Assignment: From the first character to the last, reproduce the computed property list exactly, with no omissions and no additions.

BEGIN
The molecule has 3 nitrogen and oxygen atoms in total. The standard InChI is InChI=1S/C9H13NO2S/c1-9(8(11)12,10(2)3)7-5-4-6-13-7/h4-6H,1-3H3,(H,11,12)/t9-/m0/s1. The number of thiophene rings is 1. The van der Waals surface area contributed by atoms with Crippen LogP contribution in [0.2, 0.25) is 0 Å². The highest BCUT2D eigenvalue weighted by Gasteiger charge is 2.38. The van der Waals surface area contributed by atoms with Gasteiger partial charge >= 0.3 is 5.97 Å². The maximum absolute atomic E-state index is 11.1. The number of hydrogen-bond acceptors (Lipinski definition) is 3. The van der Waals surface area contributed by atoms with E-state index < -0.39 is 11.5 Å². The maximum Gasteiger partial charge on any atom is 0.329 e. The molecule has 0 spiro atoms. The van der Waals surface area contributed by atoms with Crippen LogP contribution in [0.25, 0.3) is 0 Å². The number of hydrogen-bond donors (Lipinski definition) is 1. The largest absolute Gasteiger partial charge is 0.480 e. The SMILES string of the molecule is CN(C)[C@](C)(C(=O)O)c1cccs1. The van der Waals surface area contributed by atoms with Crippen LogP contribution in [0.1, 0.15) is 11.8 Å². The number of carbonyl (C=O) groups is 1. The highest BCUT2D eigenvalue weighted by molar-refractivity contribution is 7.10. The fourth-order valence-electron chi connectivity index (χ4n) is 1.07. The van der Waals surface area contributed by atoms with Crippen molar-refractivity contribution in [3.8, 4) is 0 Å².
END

The molecule has 3 nitrogen and oxygen atoms in total. The standard InChI is InChI=1S/C9H13NO2S/c1-9(8(11)12,10(2)3)7-5-4-6-13-7/h4-6H,1-3H3,(H,11,12)/t9-/m0/s1. The number of thiophene rings is 1. The van der Waals surface area contributed by atoms with Crippen LogP contribution in [0.2, 0.25) is 0 Å². The highest BCUT2D eigenvalue weighted by Gasteiger charge is 2.38. The van der Waals surface area contributed by atoms with Gasteiger partial charge >= 0.3 is 5.97 Å². The maximum absolute atomic E-state index is 11.1. The number of hydrogen-bond acceptors (Lipinski definition) is 3. The van der Waals surface area contributed by atoms with E-state index < -0.39 is 11.5 Å². The maximum Gasteiger partial charge on any atom is 0.329 e. The molecule has 0 spiro atoms. The van der Waals surface area contributed by atoms with Crippen LogP contribution in [0.25, 0.3) is 0 Å². The number of hydrogen-bond donors (Lipinski definition) is 1. The largest absolute Gasteiger partial charge is 0.480 e. The SMILES string of the molecule is CN(C)[C@](C)(C(=O)O)c1cccs1. The van der Waals surface area contributed by atoms with Crippen LogP contribution in [0.1, 0.15) is 11.8 Å². The number of carbonyl (C=O) groups is 1. The highest BCUT2D eigenvalue weighted by molar-refractivity contribution is 7.10. The fourth-order valence-electron chi connectivity index (χ4n) is 1.07. The van der Waals surface area contributed by atoms with Crippen molar-refractivity contribution in [3.8, 4) is 0 Å².